Northamptonshire F1 team's breathing aids now helping save Covid-19 patients' lives in 46 NHS hospitals

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'Supplying devices to Northampton General engendered a great sense of pride for the whole team' says Mercedes boss

Breathing aids developed land built by Formula One engineers in Northamptonshire are now helping save lives of Covid-19 patients at 46 NHS hospitals across the country.

Doctors at Northampton General Hospital were among the first to receive the ventilators last month, just a month after crack engineers from the Mercedes-AMG High Performance Powertrains factory at Brixworth first sat down with University College London medics to start developing the device and answer Government pleas for help.

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Now the device is on its way to hospitals from the Channel Islands to Glasgow, Belfast to Norwich aiding breathing in critical care patients without the need for invasive ventilation.

Mercedes-AMG HPP managing ldirector Andy Cowell said: “The supply of devices to the local Northampton hospital engendered a great sense of pride for the whole team.

"Now it is exceptionally pleasing to see that the flow devices swiftly engineered and produced in volume here at Brixworth are helping patients around the UK.”

Mercedes turned over their High-Performance Powertrain production facility at their Brixworth Technical Centre — which normally produces 1.6-litre turbo petrol-electric hybrid units for six-time world champ Lewis Hamilton — to manufacture the devices while the Grand Prix season was halted by the global pandemic.

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Around 40 machines used to make pistons and turbochargers for the F1 power units pumped out 1,000 devices a day for the NHS.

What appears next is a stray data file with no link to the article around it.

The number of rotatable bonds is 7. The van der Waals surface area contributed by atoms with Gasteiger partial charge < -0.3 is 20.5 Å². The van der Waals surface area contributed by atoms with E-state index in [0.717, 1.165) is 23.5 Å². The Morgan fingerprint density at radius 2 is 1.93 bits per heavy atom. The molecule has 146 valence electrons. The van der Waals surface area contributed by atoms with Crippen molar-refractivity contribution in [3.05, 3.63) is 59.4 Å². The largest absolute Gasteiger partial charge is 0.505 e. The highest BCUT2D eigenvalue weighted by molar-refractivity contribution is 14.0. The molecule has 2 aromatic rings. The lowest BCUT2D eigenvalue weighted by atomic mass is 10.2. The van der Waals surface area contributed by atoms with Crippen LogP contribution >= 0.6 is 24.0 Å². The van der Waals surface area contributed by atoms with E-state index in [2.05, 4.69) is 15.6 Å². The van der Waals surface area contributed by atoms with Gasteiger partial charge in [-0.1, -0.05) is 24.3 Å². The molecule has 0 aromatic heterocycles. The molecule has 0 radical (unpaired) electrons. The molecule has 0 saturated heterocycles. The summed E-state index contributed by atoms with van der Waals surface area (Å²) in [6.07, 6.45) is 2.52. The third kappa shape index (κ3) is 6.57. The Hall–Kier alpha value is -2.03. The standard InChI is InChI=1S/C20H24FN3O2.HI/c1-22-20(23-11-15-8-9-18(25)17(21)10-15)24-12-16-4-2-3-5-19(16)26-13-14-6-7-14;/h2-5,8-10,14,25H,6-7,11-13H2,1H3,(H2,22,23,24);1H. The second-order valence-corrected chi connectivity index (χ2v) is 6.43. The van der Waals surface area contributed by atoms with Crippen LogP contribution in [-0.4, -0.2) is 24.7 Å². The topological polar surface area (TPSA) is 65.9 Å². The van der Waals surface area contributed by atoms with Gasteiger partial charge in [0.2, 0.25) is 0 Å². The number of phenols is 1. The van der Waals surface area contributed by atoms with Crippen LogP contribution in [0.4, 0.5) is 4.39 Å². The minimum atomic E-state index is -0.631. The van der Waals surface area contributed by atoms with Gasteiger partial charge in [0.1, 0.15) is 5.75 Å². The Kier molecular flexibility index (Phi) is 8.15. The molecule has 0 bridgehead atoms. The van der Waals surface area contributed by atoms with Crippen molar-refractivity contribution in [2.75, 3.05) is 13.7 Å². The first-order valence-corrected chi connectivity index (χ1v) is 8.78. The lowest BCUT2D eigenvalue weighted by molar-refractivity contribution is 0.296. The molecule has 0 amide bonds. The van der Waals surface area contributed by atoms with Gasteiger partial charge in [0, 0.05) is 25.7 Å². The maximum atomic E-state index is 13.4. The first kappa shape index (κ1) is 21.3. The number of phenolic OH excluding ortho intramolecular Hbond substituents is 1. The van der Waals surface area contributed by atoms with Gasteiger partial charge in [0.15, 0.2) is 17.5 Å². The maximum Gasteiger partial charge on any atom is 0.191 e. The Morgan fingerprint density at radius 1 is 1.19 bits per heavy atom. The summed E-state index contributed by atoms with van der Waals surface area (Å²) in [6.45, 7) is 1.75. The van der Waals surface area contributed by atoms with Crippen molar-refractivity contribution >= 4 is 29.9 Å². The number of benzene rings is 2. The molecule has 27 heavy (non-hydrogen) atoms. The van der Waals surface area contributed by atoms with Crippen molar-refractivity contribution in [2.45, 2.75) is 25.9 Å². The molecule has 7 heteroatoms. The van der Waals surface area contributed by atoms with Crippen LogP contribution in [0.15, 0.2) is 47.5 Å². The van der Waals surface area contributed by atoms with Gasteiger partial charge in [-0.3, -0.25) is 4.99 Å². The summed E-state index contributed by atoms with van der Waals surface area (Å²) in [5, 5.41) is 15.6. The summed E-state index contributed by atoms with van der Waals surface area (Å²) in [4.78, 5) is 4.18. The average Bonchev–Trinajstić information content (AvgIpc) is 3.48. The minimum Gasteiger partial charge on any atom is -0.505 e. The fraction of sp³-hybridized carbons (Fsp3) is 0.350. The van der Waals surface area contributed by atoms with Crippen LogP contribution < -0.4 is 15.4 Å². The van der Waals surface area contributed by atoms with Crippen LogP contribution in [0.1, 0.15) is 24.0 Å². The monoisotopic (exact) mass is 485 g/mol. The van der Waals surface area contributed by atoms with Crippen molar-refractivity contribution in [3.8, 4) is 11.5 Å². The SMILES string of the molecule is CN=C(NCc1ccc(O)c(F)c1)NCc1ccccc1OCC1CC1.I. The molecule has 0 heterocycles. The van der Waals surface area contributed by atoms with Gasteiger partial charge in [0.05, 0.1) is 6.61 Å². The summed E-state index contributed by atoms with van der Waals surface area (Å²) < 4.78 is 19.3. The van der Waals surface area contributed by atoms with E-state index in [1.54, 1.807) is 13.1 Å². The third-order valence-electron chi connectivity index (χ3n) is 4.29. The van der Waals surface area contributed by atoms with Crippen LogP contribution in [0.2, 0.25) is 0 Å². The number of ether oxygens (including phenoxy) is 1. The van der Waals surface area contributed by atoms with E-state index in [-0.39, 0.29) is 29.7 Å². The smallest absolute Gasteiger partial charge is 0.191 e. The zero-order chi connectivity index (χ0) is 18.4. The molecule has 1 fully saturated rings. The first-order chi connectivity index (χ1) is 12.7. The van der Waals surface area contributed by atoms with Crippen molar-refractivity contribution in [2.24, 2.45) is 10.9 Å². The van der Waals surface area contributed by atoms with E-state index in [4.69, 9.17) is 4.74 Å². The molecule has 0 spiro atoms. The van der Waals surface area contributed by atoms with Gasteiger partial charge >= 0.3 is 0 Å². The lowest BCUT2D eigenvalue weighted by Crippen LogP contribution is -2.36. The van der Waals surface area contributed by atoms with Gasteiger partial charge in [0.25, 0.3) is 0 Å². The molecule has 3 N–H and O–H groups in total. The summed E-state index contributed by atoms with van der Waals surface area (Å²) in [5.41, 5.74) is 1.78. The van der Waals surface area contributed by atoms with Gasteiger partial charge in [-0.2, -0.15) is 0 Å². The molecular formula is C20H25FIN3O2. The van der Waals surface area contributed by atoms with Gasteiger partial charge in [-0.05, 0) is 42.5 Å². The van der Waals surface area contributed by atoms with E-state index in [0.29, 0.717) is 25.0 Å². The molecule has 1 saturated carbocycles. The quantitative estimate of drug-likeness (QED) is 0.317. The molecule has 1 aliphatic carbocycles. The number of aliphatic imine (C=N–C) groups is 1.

Engineers at Mercedes' Brixworth factory answered the Government's plea for helpEngineers at Mercedes' Brixworth factory answered the Government's plea for help
Engineers at Mercedes' Brixworth factory answered the Government's plea for help | other

Further tweaks since initial prototypes were manufactured have made the device more efficient in clinical settings.

Professor Mervyn Singer, a critical care consultant at University College London Hospital, said: “We have seen this device help hundreds of patients with Covid-19 breathe more easily. Deployed across the NHS hospital network, this device will help to save lives by ensuring that ventilators, a precious resource, are used only for the most severely ill.

“We and others are finding that a significant proportion of patients treated in this way can avoid mechanical ventilation and recover more quickly as a result.

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“The latest version of the device is much more oxygen efficient – in most patients, it requires little more oxygen than a ventilator. This is important, given there were concerns over oxygen supplies in some hospitals treating Covid-19 patients.”